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President of the County Cork Association in New York says fake tan companies are blocking ban that was previously passed. Photo by: Flickr

Fake tan cancer risk for young Irish dancers says Irish community leader

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President of the County Cork Association in New York says fake tan companies are blocking ban that was previously passed. Photo by: Flickr

Denis McCarthy, the president of the County Cork Association in New York, and the father of two Irish dancers, has called for the immediate ban of fake tans for all Irish dancers. The governing body recently initiated a ban on makeup and false eyelashes but did not ban fake tan.

This does not go far enough says Dennis McCarthy who claims there is now clear evidence that fake tans can cause cancer.

He states “The State of New Jersey passed a significant spray tan ban on April 1, 2013, Governor Chris Christie signed a bill into law banning children under the age of 17 from using commercial indoor ultraviolet (UV) tanning bed in New Jersey. Although New Jersey had already prohibited anyone under the age of 14 from tanning because of the risk of skin cancer, the new law increases the ban to all minors under the age of 17.

“Additionally, the new law bans children under the age of 14 from getting spray tans in tanning salons and requires minors who are age 17 and older to have a parent or guardian present for an initial consultation with a tanning salon.

“Parents are extremely opposed to this practice, as it sends the wrong message to young women; that the color of their skin (Irish descent) is not good enough – yet the majority are afraid to speak up because the propagators of these (Irish spray tan companies) hold influential positions in the NAFC & IDTANA, (Irish dance organizations) resembling a “quid pro quo” scandal of support...all at the expense of our children’s health and innocence!”

McCarthy says he has been trying for some time to put an end to the fake tanning.

“Since, September of 2012, I have endeavored to bring to light the ridiculous and unsafe practice of tanning/ bronzing girls and young women in Irish dance.

“I am the proud father of two successful dancers who love Irish dance. As a father, I love Irish dance because it encourages confidence, commitment, independence, organization, integrity, practice/ self-discipline, ambition, school/ ceili team spirit, sportswomanship, learning defeat, accomplishment, joy, creativity, love of an ancient art form and culture, and my daughters love for it.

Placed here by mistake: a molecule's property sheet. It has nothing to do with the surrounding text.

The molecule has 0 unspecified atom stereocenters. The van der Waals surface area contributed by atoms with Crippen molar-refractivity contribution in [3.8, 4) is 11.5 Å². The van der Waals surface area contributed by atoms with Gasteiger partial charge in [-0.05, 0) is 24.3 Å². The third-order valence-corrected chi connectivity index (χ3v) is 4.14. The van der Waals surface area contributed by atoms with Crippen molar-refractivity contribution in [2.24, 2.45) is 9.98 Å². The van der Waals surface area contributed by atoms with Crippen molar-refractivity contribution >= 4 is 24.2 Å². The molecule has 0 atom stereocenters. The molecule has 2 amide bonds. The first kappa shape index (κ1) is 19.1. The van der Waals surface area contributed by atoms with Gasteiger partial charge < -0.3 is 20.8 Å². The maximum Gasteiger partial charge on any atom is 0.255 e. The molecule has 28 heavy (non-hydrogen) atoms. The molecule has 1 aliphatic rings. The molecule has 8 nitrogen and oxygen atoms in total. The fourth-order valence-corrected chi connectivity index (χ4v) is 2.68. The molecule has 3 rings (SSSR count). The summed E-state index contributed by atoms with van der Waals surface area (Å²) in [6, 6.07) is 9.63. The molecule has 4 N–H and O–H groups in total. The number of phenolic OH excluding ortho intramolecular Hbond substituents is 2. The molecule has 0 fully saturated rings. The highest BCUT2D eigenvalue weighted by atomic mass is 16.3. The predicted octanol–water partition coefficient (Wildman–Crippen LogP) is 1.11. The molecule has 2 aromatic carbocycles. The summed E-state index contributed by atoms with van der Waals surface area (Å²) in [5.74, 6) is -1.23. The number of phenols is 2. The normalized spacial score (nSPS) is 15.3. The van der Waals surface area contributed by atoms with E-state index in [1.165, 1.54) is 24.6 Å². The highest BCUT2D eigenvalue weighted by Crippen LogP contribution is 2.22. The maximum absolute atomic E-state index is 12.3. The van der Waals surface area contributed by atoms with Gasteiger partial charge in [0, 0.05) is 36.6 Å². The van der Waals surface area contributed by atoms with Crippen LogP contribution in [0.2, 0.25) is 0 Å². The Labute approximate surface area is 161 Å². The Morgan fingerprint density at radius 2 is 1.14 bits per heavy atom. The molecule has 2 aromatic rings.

“I have researched the topic of “fake tans” extensively and have petitioned the NAFC (North American Feis Commission), the IDTANA (Irish Dance Teachers Association of North America) and An Coimisiún le RincíGaelacha, Dublin to restore the rule put in place in January 2005 for under-10 dancers forbidding them to wear fake tan, and in October 2005 it was decided that under-12 dancers who were in the beginner and primary levels would not be allowed to wear fake tan or makeup.

“In light of the recent information linking fake tan with cancer, potentially causing “mutagenic” effects on adolescent girls reproductive systems – this recent ruling, nor the previous 2005 ruling that mysteriously disappeared from the Coimisiún for the last nine years doesn’t go far enough!

“It is unfortunate that most parents are extremely opposed to this practice, as it sends the wrong message to young women; that the color of their skin (Irish descent) is not good enough – yet the majority are afraid to speak up because the propagators of these (Irish spray tan companies) hold influential positions in the NAFC and IDTANA, resembling a “quid pro quo” scandal of support...all at the expense of our children’s health and innocence.”

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